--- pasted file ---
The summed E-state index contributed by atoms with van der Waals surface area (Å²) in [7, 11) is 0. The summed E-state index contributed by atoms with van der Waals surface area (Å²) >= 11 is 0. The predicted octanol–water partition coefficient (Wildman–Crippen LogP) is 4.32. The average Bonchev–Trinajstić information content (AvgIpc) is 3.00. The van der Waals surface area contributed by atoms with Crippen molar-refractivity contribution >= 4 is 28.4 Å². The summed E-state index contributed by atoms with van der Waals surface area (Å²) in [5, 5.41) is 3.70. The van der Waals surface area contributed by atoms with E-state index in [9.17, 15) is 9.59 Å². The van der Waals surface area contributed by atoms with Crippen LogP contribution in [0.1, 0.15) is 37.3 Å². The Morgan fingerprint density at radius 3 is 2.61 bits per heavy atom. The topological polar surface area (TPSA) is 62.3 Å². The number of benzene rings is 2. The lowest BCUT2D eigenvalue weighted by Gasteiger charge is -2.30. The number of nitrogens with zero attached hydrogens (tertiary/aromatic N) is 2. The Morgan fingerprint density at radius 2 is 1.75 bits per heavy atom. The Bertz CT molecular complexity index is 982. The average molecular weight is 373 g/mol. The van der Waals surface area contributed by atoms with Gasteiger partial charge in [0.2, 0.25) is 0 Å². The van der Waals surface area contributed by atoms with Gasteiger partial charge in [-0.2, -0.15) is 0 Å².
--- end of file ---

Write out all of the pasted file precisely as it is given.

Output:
The summed E-state index contributed by atoms with van der Waals surface area (Å²) in [7, 11) is 0. The summed E-state index contributed by atoms with van der Waals surface area (Å²) >= 11 is 0. The predicted octanol–water partition coefficient (Wildman–Crippen LogP) is 4.32. The average Bonchev–Trinajstić information content (AvgIpc) is 3.00. The van der Waals surface area contributed by atoms with Crippen molar-refractivity contribution >= 4 is 28.4 Å². The summed E-state index contributed by atoms with van der Waals surface area (Å²) in [5, 5.41) is 3.70. The van der Waals surface area contributed by atoms with E-state index in [9.17, 15) is 9.59 Å². The van der Waals surface area contributed by atoms with Crippen LogP contribution in [0.1, 0.15) is 37.3 Å². The Morgan fingerprint density at radius 3 is 2.61 bits per heavy atom. The topological polar surface area (TPSA) is 62.3 Å². The number of benzene rings is 2. The lowest BCUT2D eigenvalue weighted by Gasteiger charge is -2.30. The number of nitrogens with zero attached hydrogens (tertiary/aromatic N) is 2. The Morgan fingerprint density at radius 2 is 1.75 bits per heavy atom. The Bertz CT molecular complexity index is 982. The average molecular weight is 373 g/mol. The van der Waals surface area contributed by atoms with Gasteiger partial charge in [0.2, 0.25) is 0 Å². The van der Waals surface area contributed by atoms with Gasteiger partial charge in [-0.2, -0.15) is 0 Å².